Under Two Flags
Directed byFrank Lloyd
Written byBess Meredyth
Allen Rivkin
(additional dialogue, uncredited)
Screenplay byWalter Ferris
W. P. Lipscomb
Based onUnder Two Flags
by Ouida
Produced byJoseph M. Schenck (uncredited)
Darryl F. Zanuck (uncredited)
StarringRonald Colman
Claudette Colbert
Victor McLaglen
Rosalind Russell
CinematographyErnest Palmer
Edited byRalph Dietrich
Music byLouis Silvers
Distributed byTwentieth Century-Fox Film Corporation
Release date
  • April 30, 1936 (1936-04-30)
Running time
112 minutes
(copyright length)
98 minutes
(re-release version)
CountryUnited States

Under Two Flags is a 1936 American adventure romance film directed by Frank Lloyd and starring Ronald Colman, Claudette Colbert, Victor McLaglen, and Rosalind Russell. The picture was based on the 1867 novel of the same name by the writer Ouida. The film was widely popular with audiences of its time. The supporting cast features Nigel Bruce, John Carradine, and Fritz Leiber.

The novel was previously adapted for the screen in 1916 1916 starring Theda Bara and 1922 directed by Tod Browning.[2]


Victor (Ronald Colman) joins the French Foreign Legion, along with his faithful valet, Rake (Herbert Mundin). His company is attacked while escorting a caravan. The survivors join a battalion stationed in southern Algeria.

His new commander is Major Doyle (Victor McLaglen), who becomes jealous when Cigarette (Claudette Colbert), a cafe singer, loses her heart to Victor. However, Victor and a refined visiting Englishwoman, Lady Venetia (Rosalind Russell), fall in love. Cigarette finds out and is heartbroken. Doyle learns about Cigarette's true feelings. Meanwhile, a carving of a horse created by Victor leads to Lady Venetia discovering from her uncle, Lord Seraph, that a certain English officer left England due to a scandal. It turns out that the officer was shielding his younger brother. The brother later met with a fatal accident, but lived long enough to exonerate Victor.

When Arab unrest threatens to erupt into open conflict, Doyle is ordered to prevent it. He sends Victor off on suicidal mission after suicidal mission to try to get rid of his rival, but the sergeant returns each time unscathed. Then Doyle orders him to take 20 men to man an isolated fort, where they are surrounded by a vastly larger Arab force. Cigarette learns what Doyle is doing and rides out into the desert. Doyle repents his actions and leads a relief force, but Victor can only watch helplessly as they march into a trap. They manage to hold out until nightfall ends the fighting temporarily. Victor sneaks in, disguised as an Arab, and reports to Doyle. When Doyle tells him that reinforcements could arrive at noon the next day, Victor volunteers to buy time with a ploy of his own devising.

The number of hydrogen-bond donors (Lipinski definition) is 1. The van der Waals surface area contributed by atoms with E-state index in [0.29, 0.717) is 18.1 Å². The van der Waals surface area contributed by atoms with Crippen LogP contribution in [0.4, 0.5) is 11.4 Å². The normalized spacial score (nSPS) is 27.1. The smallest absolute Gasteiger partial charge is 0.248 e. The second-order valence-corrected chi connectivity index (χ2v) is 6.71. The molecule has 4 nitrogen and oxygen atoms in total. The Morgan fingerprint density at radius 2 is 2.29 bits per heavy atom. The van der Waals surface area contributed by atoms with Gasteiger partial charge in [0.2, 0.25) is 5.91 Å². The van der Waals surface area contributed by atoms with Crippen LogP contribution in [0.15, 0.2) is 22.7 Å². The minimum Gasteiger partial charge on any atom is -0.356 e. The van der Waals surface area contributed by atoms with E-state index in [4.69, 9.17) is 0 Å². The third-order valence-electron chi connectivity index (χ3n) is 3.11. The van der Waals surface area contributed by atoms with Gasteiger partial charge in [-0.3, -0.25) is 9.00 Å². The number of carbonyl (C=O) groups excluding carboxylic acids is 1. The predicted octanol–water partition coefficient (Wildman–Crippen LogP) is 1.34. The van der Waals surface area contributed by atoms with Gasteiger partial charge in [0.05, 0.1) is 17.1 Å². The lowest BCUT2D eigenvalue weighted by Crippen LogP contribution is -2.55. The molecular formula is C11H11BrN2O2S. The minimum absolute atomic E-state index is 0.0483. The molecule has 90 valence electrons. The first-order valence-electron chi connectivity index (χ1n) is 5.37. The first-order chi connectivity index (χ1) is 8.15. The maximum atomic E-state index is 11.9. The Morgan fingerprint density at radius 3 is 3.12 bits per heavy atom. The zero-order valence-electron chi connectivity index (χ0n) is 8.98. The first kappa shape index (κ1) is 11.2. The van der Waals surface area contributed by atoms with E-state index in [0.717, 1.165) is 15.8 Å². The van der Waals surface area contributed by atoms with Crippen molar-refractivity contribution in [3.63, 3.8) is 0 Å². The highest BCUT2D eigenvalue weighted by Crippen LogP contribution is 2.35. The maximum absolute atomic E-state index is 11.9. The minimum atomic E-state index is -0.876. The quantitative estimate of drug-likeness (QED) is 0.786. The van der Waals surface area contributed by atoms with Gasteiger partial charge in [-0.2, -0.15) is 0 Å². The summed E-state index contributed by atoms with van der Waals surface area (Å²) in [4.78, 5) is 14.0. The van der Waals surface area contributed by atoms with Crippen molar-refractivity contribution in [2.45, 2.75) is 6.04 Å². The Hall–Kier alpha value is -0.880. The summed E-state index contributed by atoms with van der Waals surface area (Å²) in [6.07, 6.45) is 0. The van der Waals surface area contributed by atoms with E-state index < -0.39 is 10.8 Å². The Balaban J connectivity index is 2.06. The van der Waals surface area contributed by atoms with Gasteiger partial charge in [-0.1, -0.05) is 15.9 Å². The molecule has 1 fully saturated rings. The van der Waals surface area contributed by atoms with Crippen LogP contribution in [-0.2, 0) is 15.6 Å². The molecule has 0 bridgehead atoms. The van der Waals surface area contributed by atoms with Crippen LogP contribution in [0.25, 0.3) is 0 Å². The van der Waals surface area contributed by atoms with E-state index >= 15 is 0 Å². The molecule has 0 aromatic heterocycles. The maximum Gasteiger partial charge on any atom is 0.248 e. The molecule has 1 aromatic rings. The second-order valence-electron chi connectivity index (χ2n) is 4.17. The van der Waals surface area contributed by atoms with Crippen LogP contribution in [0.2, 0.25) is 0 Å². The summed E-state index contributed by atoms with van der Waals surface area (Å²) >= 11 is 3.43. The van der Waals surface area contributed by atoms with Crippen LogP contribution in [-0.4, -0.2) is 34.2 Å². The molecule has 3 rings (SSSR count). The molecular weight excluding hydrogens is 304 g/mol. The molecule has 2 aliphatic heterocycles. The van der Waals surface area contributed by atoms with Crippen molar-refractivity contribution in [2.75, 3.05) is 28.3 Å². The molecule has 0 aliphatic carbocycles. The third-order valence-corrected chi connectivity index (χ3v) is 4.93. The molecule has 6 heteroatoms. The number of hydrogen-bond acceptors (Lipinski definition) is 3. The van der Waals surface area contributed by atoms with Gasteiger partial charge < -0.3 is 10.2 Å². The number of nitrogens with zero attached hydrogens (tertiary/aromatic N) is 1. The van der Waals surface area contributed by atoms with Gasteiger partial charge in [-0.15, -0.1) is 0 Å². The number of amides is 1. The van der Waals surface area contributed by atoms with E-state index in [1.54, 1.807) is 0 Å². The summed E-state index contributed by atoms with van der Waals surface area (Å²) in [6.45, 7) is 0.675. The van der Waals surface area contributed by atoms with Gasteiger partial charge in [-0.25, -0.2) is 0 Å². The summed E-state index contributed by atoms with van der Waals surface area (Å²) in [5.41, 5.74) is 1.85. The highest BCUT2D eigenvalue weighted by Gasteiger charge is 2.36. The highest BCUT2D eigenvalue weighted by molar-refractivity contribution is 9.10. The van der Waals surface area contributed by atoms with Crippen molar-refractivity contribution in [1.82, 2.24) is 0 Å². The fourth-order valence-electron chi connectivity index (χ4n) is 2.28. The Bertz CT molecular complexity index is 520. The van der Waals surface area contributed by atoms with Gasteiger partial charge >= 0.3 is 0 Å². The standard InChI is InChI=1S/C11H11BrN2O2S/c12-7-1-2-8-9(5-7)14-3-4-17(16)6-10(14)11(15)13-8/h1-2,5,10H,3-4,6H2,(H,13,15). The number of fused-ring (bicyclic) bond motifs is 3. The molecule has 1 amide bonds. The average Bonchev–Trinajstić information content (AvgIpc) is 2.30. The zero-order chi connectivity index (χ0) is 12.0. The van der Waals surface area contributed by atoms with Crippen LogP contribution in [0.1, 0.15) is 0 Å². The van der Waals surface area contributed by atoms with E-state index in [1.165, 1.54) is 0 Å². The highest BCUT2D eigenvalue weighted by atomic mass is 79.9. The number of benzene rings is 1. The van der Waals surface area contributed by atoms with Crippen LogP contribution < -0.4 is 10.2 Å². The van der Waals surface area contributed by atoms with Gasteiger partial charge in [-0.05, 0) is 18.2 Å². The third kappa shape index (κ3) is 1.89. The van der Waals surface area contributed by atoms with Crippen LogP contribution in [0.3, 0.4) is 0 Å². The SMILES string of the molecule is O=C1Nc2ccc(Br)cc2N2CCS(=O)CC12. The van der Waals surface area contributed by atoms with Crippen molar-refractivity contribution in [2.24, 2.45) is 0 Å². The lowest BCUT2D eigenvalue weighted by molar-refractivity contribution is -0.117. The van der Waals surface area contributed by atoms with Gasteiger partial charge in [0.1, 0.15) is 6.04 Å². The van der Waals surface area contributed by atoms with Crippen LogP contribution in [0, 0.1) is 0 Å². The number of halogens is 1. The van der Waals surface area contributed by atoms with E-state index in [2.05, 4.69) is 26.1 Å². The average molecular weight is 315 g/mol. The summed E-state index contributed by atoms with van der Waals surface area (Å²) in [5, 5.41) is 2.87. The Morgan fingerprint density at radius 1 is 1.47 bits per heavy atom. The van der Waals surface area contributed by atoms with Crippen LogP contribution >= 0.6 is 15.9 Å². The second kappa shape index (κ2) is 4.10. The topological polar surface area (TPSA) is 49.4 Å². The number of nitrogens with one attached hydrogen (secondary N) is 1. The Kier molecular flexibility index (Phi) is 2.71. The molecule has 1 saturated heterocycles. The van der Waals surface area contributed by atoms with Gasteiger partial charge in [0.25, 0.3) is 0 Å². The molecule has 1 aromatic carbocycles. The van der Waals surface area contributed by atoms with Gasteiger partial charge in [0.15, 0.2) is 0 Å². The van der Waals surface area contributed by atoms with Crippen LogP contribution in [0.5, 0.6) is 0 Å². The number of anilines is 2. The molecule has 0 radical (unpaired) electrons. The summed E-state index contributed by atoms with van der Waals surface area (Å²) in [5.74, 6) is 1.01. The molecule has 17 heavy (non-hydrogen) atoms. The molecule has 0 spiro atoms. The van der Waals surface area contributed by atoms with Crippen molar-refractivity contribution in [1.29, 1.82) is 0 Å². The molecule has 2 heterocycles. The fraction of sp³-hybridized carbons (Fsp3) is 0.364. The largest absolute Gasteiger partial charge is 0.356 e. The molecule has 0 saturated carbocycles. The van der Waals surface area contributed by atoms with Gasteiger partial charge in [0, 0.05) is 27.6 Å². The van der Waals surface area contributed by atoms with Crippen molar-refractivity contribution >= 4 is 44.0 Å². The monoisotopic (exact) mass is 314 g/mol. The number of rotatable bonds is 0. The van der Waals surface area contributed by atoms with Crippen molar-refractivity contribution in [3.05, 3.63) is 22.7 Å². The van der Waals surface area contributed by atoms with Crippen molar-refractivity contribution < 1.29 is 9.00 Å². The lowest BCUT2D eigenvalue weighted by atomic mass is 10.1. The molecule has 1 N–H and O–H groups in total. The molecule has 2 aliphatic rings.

Victor goes to see Sidi-Ben Youssiff, the Arab leader, who turns out to have been a classmate at Oxford. Victor tells him that there is a British force to the Arabs' rear. Sidi-Ben Youssiff scoffs at the idea that the French would allow British troops in their territory, but Victor persuades him to send scouts to check. They find nothing, but before Sidi-Ben Youssiff can execute Victor, French chasseurs (found by Cigarette during the night and informed of the battalion's plight) attack the Arab camp, routing the Arabs and ending the revolt. During the fighting, Cigarette is shot and dies in Victor's arms.

Afterward, Victor is shown in civilian clothes holding Lady Venetia's hand during a ceremony honoring Cigarette.



The role of 'Cigarette' was originally filmed with Simone Simon, but when Zanuck was not impressed with her footage, he refilmed it with Claudette Colbert.[1]

The film was shot on location in California in Imperial County, Indio, La Quinta and Palm Springs (Palm Canyon), and in Yuma, Arizona.[3]


Writing for The Spectator in 1936, Graham Greene gave the film a good review, specifically praising the film's climax (when a disguised Victor meets Sidi-Ben-Youssiff) as "superb". Despite some mocking of the British Board of Film Censors over its award of an "Adult Certificate" for what amounted to "six chaste, sandy kisses", Greene approved of the film's acting and specifically lauded the acting of Colbert for whose admiration Greene noted was unbounded.[4]

In The New York Times review, Frank Nugent called Under Two Flags a "spirited and colorful revival" that "continues to be a stirring and romantic fable".[5] His only qualm was that "Miss Colbert, gracious actress though she is, was not particularly fitted for the rôle of Cigarette, lacking somehow the whole-hearted "child of nature" qualities Ouida imagined."[5]

The film was a success at the box office.[1]


  1. ^ a b c Philip Liebfriend, Films of the French Foreign Legion, Bear Manor Media 2011
  2. ^ Tepa Lupack, Barbara, ed. (1999). Nineteenth-century Women at the Movies: Adapting Classic Women's Fiction to Film. Popular Press. p. 275. ISBN 0-879-72805-1.
  3. ^ Under Two Flags at the AFI Catalog of Feature Films
  4. ^ Greene, Graham (7 August 1936). "Under Two Flags/Captain January". The Spectator. (reprinted in: Taylor, John Russell, ed. (1980). The Pleasure Dome. Oxford University Press. pp. 91–92. ISBN 0192812866.)
  5. ^ a b Frank S. Nugent (May 1, 1938). "The Screen; The Legion Marches Again in a Dashing Revival of 'Under Two Flags,' at the Music Hall". The New York Times.